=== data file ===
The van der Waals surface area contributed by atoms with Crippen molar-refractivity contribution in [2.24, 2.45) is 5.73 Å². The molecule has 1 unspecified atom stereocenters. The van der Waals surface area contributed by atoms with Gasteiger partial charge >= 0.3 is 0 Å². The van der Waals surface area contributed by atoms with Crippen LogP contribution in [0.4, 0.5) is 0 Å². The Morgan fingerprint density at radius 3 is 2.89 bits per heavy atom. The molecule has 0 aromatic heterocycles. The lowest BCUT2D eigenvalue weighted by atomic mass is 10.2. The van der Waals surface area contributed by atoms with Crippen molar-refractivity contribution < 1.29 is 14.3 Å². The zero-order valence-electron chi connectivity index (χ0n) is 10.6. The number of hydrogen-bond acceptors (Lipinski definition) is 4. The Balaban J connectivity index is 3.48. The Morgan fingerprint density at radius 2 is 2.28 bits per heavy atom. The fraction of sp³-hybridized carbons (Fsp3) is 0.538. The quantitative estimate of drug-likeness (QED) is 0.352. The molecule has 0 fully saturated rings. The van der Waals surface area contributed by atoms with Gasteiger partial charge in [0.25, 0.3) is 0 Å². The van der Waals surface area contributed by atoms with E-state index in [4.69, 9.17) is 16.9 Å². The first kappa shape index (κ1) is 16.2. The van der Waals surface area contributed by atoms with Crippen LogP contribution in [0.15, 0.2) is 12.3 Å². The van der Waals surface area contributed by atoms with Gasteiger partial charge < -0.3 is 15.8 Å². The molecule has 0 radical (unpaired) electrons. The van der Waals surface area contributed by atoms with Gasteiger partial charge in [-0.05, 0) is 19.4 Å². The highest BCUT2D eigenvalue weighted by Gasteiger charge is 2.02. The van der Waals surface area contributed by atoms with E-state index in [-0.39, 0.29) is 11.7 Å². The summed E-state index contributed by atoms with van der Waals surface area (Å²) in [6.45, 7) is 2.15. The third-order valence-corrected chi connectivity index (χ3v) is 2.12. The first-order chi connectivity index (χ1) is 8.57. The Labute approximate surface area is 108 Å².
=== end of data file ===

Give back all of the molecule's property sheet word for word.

The van der Waals surface area contributed by atoms with Crippen molar-refractivity contribution in [2.24, 2.45) is 5.73 Å². The molecule has 1 unspecified atom stereocenters. The van der Waals surface area contributed by atoms with Gasteiger partial charge >= 0.3 is 0 Å². The van der Waals surface area contributed by atoms with Crippen LogP contribution in [0.4, 0.5) is 0 Å². The Morgan fingerprint density at radius 3 is 2.89 bits per heavy atom. The molecule has 0 aromatic heterocycles. The lowest BCUT2D eigenvalue weighted by atomic mass is 10.2. The van der Waals surface area contributed by atoms with Crippen molar-refractivity contribution < 1.29 is 14.3 Å². The zero-order valence-electron chi connectivity index (χ0n) is 10.6. The number of hydrogen-bond acceptors (Lipinski definition) is 4. The Balaban J connectivity index is 3.48. The Morgan fingerprint density at radius 2 is 2.28 bits per heavy atom. The fraction of sp³-hybridized carbons (Fsp3) is 0.538. The quantitative estimate of drug-likeness (QED) is 0.352. The molecule has 0 fully saturated rings. The van der Waals surface area contributed by atoms with Gasteiger partial charge in [0.25, 0.3) is 0 Å². The van der Waals surface area contributed by atoms with E-state index in [4.69, 9.17) is 16.9 Å². The first kappa shape index (κ1) is 16.2. The van der Waals surface area contributed by atoms with Crippen LogP contribution in [0.15, 0.2) is 12.3 Å². The van der Waals surface area contributed by atoms with Gasteiger partial charge < -0.3 is 15.8 Å². The molecule has 0 radical (unpaired) electrons. The van der Waals surface area contributed by atoms with Gasteiger partial charge in [-0.05, 0) is 19.4 Å². The highest BCUT2D eigenvalue weighted by Gasteiger charge is 2.02. The van der Waals surface area contributed by atoms with E-state index in [-0.39, 0.29) is 11.7 Å². The summed E-state index contributed by atoms with van der Waals surface area (Å²) in [6.45, 7) is 2.15. The third-order valence-corrected chi connectivity index (χ3v) is 2.12. The first-order chi connectivity index (χ1) is 8.57. The Labute approximate surface area is 108 Å².